K44 Swims at the surface.
Photo courtesy of Melisa Pinnow.

In June 2022, a fisherman reported an orca entangled in crab fishing gear off the Oregon coast. Unfortunately, before anyone could respond, both had drifted with the tide. A few weeks later, a fisherman reported the sad pairing farther south. By this time, decomposition was too advanced for a necropsy (whale autopsy) to determine the cause of death. Still, the fisherman cut off some of the floats and ropes to help identify their owner.

It is not uncommon for whales to become entangled after death, making causation less sure. However, so-called ‘ghost fishing’ that continues through lost or abandoned gear is a significant hazard to marine life worldwide, causing injury and death. The owner or origin of this particular gear remains unknown.

As K pod were in Oregon waters corresponding with the first sighting of this entangled whale, speculation began that this could be missing K44, based on markings and body size estimated from photographs. However, an enterprising scientist extracted skin samples and tissue from the rescued rope and eventually found enough genetic material for DNA analysis. He ultimately determined that this was not a member of the Southern Resident killer whales but a mammal-eating “transient.” So now we have two mysteries, who was this young transient, and what happened to K44?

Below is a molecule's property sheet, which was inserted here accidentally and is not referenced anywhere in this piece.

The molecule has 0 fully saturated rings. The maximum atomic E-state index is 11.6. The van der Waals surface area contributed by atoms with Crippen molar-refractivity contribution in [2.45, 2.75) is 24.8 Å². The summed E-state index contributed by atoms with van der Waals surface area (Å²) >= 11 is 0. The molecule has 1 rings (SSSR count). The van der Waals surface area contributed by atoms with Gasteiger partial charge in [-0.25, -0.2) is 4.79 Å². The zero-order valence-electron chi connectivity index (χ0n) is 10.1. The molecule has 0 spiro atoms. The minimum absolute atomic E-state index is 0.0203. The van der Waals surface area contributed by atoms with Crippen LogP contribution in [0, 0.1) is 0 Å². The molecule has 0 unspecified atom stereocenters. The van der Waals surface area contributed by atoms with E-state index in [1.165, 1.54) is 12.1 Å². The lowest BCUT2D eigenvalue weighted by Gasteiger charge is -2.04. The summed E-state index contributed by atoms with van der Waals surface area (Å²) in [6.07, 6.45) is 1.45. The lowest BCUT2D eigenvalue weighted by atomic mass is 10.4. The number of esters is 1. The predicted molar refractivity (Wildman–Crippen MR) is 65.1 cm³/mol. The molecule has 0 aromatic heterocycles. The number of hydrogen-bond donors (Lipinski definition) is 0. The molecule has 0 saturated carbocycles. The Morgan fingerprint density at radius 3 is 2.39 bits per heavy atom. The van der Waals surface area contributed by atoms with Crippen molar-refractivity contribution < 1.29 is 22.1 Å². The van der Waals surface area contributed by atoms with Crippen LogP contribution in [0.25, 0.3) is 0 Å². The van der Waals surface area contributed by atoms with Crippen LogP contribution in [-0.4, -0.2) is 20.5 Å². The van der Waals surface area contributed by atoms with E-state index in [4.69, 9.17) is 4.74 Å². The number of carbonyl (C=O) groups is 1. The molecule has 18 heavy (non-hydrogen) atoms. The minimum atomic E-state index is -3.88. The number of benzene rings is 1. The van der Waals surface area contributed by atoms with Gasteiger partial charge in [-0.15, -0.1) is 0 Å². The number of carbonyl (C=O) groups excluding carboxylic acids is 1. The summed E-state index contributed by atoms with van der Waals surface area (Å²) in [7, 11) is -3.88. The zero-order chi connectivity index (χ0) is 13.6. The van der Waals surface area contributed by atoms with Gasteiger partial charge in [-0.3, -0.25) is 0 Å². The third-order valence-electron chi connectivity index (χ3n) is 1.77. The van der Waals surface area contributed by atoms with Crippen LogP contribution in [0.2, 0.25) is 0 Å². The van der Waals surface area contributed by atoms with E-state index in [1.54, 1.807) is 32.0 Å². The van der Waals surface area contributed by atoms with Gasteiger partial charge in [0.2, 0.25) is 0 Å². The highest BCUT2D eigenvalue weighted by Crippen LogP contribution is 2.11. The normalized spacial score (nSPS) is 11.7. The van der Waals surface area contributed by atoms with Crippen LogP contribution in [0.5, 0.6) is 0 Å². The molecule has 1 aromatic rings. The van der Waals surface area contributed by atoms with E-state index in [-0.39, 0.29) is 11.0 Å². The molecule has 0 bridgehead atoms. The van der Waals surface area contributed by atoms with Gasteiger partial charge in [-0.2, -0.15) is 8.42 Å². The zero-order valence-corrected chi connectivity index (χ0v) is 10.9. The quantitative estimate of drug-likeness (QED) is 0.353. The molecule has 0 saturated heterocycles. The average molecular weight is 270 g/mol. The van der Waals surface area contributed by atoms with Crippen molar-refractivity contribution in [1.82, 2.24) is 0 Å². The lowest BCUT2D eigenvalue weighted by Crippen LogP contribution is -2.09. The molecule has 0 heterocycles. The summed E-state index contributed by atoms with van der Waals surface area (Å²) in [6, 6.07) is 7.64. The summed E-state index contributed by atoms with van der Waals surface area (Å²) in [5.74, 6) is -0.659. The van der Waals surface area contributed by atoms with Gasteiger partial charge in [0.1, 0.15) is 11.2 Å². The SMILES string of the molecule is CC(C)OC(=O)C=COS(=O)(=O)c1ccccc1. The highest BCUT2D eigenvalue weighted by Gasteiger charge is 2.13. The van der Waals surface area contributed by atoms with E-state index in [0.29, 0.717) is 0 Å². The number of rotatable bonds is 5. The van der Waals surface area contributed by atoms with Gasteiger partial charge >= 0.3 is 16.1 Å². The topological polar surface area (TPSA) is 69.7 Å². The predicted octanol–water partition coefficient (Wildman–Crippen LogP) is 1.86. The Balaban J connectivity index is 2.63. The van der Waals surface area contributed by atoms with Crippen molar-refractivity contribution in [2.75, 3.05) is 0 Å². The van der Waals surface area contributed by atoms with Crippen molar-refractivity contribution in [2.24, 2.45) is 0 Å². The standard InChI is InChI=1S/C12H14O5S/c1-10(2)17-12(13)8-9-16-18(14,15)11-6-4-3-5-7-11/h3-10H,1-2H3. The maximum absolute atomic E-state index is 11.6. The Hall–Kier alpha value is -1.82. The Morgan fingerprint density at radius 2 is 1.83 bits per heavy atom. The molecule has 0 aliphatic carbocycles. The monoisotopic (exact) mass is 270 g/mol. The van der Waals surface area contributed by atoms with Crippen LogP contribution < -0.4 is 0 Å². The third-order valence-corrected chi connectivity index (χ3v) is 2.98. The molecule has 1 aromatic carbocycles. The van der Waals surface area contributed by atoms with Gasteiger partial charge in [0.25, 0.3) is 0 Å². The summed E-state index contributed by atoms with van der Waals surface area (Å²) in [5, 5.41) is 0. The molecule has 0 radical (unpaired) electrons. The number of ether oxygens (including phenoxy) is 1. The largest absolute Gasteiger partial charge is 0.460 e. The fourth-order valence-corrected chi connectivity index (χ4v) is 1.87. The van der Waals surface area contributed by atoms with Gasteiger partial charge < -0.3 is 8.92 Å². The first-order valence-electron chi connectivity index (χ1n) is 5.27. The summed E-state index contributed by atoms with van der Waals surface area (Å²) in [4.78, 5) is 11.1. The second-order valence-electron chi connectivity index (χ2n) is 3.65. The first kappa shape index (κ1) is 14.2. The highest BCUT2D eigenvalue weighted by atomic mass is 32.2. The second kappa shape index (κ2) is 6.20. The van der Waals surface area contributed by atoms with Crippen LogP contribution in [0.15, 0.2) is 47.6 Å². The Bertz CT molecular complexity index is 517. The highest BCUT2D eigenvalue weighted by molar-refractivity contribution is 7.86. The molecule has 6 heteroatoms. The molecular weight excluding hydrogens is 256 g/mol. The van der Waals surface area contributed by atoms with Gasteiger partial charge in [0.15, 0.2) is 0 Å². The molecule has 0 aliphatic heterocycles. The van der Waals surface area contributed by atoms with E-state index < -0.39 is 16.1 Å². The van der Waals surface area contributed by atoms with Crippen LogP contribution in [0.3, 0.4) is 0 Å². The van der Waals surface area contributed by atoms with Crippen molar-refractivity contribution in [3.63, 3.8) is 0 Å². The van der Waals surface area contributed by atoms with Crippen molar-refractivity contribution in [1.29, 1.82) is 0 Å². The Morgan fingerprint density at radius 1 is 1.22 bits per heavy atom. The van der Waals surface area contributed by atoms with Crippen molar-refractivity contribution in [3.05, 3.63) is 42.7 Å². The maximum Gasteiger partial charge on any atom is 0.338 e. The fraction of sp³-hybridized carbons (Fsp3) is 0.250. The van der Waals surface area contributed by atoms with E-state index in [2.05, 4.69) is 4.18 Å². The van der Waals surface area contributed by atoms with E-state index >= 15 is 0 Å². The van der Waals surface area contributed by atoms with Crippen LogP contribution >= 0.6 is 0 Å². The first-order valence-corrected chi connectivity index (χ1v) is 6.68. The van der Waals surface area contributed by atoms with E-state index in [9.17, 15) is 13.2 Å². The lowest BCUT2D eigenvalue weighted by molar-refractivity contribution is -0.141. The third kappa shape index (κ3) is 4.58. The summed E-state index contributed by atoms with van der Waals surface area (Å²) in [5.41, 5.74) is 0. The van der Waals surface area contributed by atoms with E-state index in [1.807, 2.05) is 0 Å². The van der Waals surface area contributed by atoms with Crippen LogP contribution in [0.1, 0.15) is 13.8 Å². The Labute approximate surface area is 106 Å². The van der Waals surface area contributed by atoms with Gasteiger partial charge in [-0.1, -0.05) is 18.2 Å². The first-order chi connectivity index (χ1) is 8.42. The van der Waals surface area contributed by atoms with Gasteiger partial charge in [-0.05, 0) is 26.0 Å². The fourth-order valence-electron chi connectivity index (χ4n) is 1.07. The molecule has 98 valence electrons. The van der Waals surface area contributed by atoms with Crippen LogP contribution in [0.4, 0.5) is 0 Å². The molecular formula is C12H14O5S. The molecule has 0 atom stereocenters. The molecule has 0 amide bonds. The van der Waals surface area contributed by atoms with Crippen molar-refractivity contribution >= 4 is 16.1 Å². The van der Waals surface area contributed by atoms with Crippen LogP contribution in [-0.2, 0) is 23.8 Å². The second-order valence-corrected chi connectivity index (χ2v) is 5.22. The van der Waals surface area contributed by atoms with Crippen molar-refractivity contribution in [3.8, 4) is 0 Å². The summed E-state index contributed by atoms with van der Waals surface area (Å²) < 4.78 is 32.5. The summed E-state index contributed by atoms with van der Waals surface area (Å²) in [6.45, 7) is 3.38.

K44 swims at the surface.
Photo courtesy of Melisa Pinnow.

Juvenile male K44 near the San Juan Islands in 2014.

Two Southern Resident killer whales died in 2022, both males. L89 Solstice was in the prime of his life at 28. While K44 was not yet full-grown, his loss is still significant, as genetic diversity is essential for a healthy population. Yet, in the year leading up to their deaths, researchers familiar with these whales did not report signs of ill health, such as visible emaciation with “peanut head.” Nor did they appear on Washington State’s watchlist of vulnerable whales.

These unexplained deaths are always of concern. Yet we know enough to identify that malnutrition is highly detrimental to their health when coupled with constant exposure to contaminants and noise. Sufficient Chinook salmon would protect them from these environmental harms and prevent stress-related diseases and premature deaths. While we can’t say for sure what killed K44, we can say that providing these whales with enough food is their best hope for survival.